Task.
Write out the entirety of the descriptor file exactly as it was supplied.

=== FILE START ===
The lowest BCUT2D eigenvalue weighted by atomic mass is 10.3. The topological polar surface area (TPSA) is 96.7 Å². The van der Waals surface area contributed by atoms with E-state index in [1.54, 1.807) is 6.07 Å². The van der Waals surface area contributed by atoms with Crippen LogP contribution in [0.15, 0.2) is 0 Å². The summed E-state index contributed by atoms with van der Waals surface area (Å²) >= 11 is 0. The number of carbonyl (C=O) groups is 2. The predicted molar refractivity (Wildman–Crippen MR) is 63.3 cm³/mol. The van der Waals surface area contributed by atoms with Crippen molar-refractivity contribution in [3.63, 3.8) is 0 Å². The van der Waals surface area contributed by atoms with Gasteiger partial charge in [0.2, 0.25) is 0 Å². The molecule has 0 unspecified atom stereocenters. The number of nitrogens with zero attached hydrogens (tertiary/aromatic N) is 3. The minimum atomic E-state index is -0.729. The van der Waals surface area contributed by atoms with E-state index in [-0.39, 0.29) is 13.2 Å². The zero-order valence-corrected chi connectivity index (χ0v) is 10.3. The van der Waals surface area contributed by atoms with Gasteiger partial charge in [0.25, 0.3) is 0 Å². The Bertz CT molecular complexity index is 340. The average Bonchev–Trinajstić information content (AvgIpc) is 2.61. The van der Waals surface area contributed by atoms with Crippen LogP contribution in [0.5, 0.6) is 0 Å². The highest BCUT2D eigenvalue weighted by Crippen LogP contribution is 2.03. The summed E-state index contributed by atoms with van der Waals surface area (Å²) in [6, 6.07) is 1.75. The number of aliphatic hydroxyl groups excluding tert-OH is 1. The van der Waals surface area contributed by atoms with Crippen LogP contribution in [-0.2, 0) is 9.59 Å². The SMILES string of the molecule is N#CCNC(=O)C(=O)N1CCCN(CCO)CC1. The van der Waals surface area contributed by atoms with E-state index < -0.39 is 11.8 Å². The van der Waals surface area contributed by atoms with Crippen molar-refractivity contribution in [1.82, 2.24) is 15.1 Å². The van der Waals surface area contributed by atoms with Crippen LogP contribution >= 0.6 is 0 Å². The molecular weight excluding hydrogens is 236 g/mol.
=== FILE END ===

The lowest BCUT2D eigenvalue weighted by atomic mass is 10.3. The topological polar surface area (TPSA) is 96.7 Å². The van der Waals surface area contributed by atoms with E-state index in [1.54, 1.807) is 6.07 Å². The van der Waals surface area contributed by atoms with Crippen LogP contribution in [0.15, 0.2) is 0 Å². The summed E-state index contributed by atoms with van der Waals surface area (Å²) >= 11 is 0. The number of carbonyl (C=O) groups is 2. The predicted molar refractivity (Wildman–Crippen MR) is 63.3 cm³/mol. The van der Waals surface area contributed by atoms with Crippen molar-refractivity contribution in [3.63, 3.8) is 0 Å². The van der Waals surface area contributed by atoms with Gasteiger partial charge in [0.2, 0.25) is 0 Å². The molecule has 0 unspecified atom stereocenters. The number of nitrogens with zero attached hydrogens (tertiary/aromatic N) is 3. The minimum atomic E-state index is -0.729. The van der Waals surface area contributed by atoms with E-state index in [-0.39, 0.29) is 13.2 Å². The zero-order valence-corrected chi connectivity index (χ0v) is 10.3. The van der Waals surface area contributed by atoms with Gasteiger partial charge in [0.25, 0.3) is 0 Å². The Bertz CT molecular complexity index is 340. The average Bonchev–Trinajstić information content (AvgIpc) is 2.61. The van der Waals surface area contributed by atoms with Crippen LogP contribution in [0.5, 0.6) is 0 Å². The highest BCUT2D eigenvalue weighted by Crippen LogP contribution is 2.03. The summed E-state index contributed by atoms with van der Waals surface area (Å²) in [6, 6.07) is 1.75. The number of aliphatic hydroxyl groups excluding tert-OH is 1. The van der Waals surface area contributed by atoms with Crippen LogP contribution in [-0.2, 0) is 9.59 Å². The SMILES string of the molecule is N#CCNC(=O)C(=O)N1CCCN(CCO)CC1. The van der Waals surface area contributed by atoms with E-state index < -0.39 is 11.8 Å². The van der Waals surface area contributed by atoms with Crippen molar-refractivity contribution in [1.82, 2.24) is 15.1 Å². The van der Waals surface area contributed by atoms with Crippen LogP contribution >= 0.6 is 0 Å². The molecular weight excluding hydrogens is 236 g/mol.